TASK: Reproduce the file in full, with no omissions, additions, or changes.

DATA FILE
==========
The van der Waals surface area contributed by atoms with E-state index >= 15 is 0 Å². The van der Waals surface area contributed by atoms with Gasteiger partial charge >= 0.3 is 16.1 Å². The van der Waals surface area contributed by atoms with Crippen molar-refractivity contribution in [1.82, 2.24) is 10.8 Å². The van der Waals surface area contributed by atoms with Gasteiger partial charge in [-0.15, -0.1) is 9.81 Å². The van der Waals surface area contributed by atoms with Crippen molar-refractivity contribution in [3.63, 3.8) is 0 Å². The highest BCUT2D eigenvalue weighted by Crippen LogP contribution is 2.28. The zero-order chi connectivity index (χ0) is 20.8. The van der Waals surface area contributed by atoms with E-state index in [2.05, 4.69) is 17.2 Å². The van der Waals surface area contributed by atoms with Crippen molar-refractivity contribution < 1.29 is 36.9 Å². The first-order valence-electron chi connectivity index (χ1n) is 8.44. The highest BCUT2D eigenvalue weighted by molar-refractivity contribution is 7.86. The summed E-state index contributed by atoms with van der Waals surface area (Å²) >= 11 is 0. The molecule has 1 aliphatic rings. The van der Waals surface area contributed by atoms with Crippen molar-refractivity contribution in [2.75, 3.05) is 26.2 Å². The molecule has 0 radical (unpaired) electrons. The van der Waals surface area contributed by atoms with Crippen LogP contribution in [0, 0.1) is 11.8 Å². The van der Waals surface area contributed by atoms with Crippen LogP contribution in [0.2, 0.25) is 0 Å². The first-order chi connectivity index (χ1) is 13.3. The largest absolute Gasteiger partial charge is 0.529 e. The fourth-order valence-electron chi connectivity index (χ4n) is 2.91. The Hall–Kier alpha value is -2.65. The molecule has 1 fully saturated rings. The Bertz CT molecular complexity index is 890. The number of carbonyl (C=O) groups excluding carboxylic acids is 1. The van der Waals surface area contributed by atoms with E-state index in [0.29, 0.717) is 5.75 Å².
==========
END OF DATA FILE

The van der Waals surface area contributed by atoms with E-state index >= 15 is 0 Å². The van der Waals surface area contributed by atoms with Gasteiger partial charge >= 0.3 is 16.1 Å². The van der Waals surface area contributed by atoms with Crippen molar-refractivity contribution in [1.82, 2.24) is 10.8 Å². The van der Waals surface area contributed by atoms with Gasteiger partial charge in [-0.15, -0.1) is 9.81 Å². The van der Waals surface area contributed by atoms with Crippen molar-refractivity contribution in [3.63, 3.8) is 0 Å². The highest BCUT2D eigenvalue weighted by Crippen LogP contribution is 2.28. The zero-order chi connectivity index (χ0) is 20.8. The van der Waals surface area contributed by atoms with E-state index in [2.05, 4.69) is 17.2 Å². The van der Waals surface area contributed by atoms with Crippen molar-refractivity contribution < 1.29 is 36.9 Å². The first-order valence-electron chi connectivity index (χ1n) is 8.44. The highest BCUT2D eigenvalue weighted by molar-refractivity contribution is 7.86. The summed E-state index contributed by atoms with van der Waals surface area (Å²) >= 11 is 0. The molecule has 1 aliphatic rings. The van der Waals surface area contributed by atoms with Crippen molar-refractivity contribution in [2.75, 3.05) is 26.2 Å². The molecule has 0 radical (unpaired) electrons. The van der Waals surface area contributed by atoms with Crippen LogP contribution in [0, 0.1) is 11.8 Å². The van der Waals surface area contributed by atoms with Crippen LogP contribution in [0.2, 0.25) is 0 Å². The first-order chi connectivity index (χ1) is 13.3. The largest absolute Gasteiger partial charge is 0.529 e. The fourth-order valence-electron chi connectivity index (χ4n) is 2.91. The Hall–Kier alpha value is -2.65. The molecule has 1 fully saturated rings. The Bertz CT molecular complexity index is 890. The number of carbonyl (C=O) groups excluding carboxylic acids is 1. The van der Waals surface area contributed by atoms with E-state index in [0.29, 0.717) is 5.75 Å².